On the corner of what’s now a food and retail park, next to a Chinese restaurant, is the empty space that once housed The Starting Gate. Pretty nondescript and a little bleak, but part of the UK’s dance music heritage. Sitting in the French House pub on Dean Street in Soho (a stone’s throw from some of the most seminal record shops of years gone by), Eddie tells us about those early days. “I started a night at the Starting Gate pub where, as well as older biker guys, we had a really young crowd of goths, new romantic types and gays.. basically people who weren’t welcomed in other places. Some of them would bring in new music they had bought and I was up for trying out anything. Some of it was great and I was curious about where it was being played. A couple of the gay crowd said I should go to visit Heaven,” Eddie explains.
In the aptly-named club he met the late Colin Faver. Colin’s generosity led to a friendship that was to take Eddie from the relatively understated position of disc jockey at a Milton Keynes pub, to becoming one of the regulars at what many accept as being one of London’s best ever club spaces – the Camden Palace – a venue that has played a crucial role in the development of house music and rave culture here in the UK. The Camden Palace was one of the first American Style clubs in the UK and probably the first UK ‘super club’. It was also one of the first straight clubs where one could hear music mixed nonstop, all night long. Eddie tells us, “This was actually a big deal in 82 because mixing wasn’t going on much at all in the discos and a lot of the known DJs at the time were against it or didn’t believe it would catch on.”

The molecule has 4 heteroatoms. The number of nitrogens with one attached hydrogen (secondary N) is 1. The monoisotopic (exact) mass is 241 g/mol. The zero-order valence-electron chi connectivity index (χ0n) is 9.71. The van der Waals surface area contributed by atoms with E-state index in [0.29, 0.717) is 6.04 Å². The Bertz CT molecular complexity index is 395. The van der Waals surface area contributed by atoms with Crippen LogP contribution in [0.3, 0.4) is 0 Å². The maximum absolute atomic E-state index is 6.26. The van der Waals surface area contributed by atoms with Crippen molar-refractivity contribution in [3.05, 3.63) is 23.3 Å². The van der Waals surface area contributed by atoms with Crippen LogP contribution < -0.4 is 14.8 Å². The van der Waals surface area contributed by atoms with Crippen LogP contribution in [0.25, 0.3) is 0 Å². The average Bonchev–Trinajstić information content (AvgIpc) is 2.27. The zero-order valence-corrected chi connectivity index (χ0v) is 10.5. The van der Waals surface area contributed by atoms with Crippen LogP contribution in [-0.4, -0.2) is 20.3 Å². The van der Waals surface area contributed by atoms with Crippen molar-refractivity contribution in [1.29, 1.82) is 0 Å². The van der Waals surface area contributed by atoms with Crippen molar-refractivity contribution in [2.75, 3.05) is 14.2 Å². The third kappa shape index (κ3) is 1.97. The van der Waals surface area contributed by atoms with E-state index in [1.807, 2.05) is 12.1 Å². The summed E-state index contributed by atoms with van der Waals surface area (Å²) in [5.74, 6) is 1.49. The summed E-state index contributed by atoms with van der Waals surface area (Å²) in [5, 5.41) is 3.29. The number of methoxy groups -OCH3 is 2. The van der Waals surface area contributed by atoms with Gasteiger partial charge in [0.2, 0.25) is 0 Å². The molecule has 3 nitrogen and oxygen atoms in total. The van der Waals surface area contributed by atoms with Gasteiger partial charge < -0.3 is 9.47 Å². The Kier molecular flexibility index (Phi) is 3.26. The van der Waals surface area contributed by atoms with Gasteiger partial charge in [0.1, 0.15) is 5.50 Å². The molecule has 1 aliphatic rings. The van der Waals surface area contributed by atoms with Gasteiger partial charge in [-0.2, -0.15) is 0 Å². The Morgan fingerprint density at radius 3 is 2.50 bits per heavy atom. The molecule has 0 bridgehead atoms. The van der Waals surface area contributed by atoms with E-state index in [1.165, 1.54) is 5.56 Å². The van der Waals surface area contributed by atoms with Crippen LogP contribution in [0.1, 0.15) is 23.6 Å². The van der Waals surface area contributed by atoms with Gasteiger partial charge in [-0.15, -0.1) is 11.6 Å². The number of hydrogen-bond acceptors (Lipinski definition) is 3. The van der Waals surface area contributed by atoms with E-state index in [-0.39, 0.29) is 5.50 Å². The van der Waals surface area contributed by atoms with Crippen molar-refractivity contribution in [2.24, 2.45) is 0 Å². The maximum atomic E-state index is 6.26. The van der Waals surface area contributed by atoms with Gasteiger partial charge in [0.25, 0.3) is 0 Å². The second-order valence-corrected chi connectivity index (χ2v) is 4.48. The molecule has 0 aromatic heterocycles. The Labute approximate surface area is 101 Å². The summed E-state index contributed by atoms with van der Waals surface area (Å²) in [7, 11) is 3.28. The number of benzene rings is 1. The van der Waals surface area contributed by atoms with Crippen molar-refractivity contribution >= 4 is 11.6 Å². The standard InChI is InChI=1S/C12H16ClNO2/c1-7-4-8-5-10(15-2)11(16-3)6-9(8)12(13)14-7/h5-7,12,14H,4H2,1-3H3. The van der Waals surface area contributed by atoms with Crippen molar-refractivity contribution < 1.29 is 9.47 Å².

As the conversation moves on, we chat about Colin Faver, who died in September 2015 at the age of 63. “I think he saw something in me, and so he decided to be a friend and help me out. He took me to the Sound Shaft, let me go through some of his records and told me where I could buy them; Groove Records in Wardour Street, or Record Shack in Berwick Street. I invited him to do our night in Milton Keynes and he agreed”, Eddie laughs as he reminisces about his late friend. “He came up on the train and turned up with a black bin liner over his shoulder, full of records. I remember him walking out of the station with his spiky hair. That’s what I’ll always remember about him; his grin and his spiky hair. A few months later he called me up to ask if I wanted to be a resident a new club that was opening, the Camden Palace…”